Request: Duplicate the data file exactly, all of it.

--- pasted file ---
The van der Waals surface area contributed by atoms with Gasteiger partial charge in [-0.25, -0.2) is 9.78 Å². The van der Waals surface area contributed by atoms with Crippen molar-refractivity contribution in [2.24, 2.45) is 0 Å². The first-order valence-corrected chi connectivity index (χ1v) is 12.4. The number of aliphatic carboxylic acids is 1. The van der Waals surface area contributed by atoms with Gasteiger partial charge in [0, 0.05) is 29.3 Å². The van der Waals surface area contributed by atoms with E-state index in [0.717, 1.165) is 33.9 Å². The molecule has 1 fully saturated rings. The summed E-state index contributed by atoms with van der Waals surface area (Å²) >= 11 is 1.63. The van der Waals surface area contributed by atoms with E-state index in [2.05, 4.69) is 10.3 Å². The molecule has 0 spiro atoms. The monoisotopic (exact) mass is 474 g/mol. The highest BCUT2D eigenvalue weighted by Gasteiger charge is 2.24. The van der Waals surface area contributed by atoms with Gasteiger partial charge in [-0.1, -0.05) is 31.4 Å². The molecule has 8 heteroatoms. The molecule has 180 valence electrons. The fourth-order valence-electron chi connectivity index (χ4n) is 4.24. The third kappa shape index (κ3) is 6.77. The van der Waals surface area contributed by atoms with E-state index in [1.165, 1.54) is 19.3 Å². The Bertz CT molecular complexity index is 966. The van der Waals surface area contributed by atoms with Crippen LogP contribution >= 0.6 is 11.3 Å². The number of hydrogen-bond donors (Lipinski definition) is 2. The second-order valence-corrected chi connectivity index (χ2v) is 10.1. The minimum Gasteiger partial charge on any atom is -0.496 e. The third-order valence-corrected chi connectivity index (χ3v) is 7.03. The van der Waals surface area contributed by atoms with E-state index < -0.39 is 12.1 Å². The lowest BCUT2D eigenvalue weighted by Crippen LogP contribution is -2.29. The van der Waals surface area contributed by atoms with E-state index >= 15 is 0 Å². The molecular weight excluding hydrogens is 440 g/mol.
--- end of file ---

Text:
The van der Waals surface area contributed by atoms with Gasteiger partial charge in [-0.25, -0.2) is 9.78 Å². The van der Waals surface area contributed by atoms with Crippen molar-refractivity contribution in [2.24, 2.45) is 0 Å². The first-order valence-corrected chi connectivity index (χ1v) is 12.4. The number of aliphatic carboxylic acids is 1. The van der Waals surface area contributed by atoms with Gasteiger partial charge in [0, 0.05) is 29.3 Å². The van der Waals surface area contributed by atoms with E-state index in [0.717, 1.165) is 33.9 Å². The molecule has 1 fully saturated rings. The summed E-state index contributed by atoms with van der Waals surface area (Å²) >= 11 is 1.63. The van der Waals surface area contributed by atoms with E-state index in [2.05, 4.69) is 10.3 Å². The molecule has 0 spiro atoms. The monoisotopic (exact) mass is 474 g/mol. The highest BCUT2D eigenvalue weighted by Gasteiger charge is 2.24. The van der Waals surface area contributed by atoms with Gasteiger partial charge in [-0.1, -0.05) is 31.4 Å². The molecule has 8 heteroatoms. The molecule has 180 valence electrons. The fourth-order valence-electron chi connectivity index (χ4n) is 4.24. The third kappa shape index (κ3) is 6.77. The van der Waals surface area contributed by atoms with E-state index in [1.165, 1.54) is 19.3 Å². The Bertz CT molecular complexity index is 966. The van der Waals surface area contributed by atoms with Crippen LogP contribution >= 0.6 is 11.3 Å². The number of hydrogen-bond donors (Lipinski definition) is 2. The second-order valence-corrected chi connectivity index (χ2v) is 10.1. The minimum Gasteiger partial charge on any atom is -0.496 e. The third-order valence-corrected chi connectivity index (χ3v) is 7.03. The van der Waals surface area contributed by atoms with E-state index < -0.39 is 12.1 Å². The lowest BCUT2D eigenvalue weighted by Crippen LogP contribution is -2.29. The van der Waals surface area contributed by atoms with E-state index >= 15 is 0 Å². The molecular weight excluding hydrogens is 440 g/mol.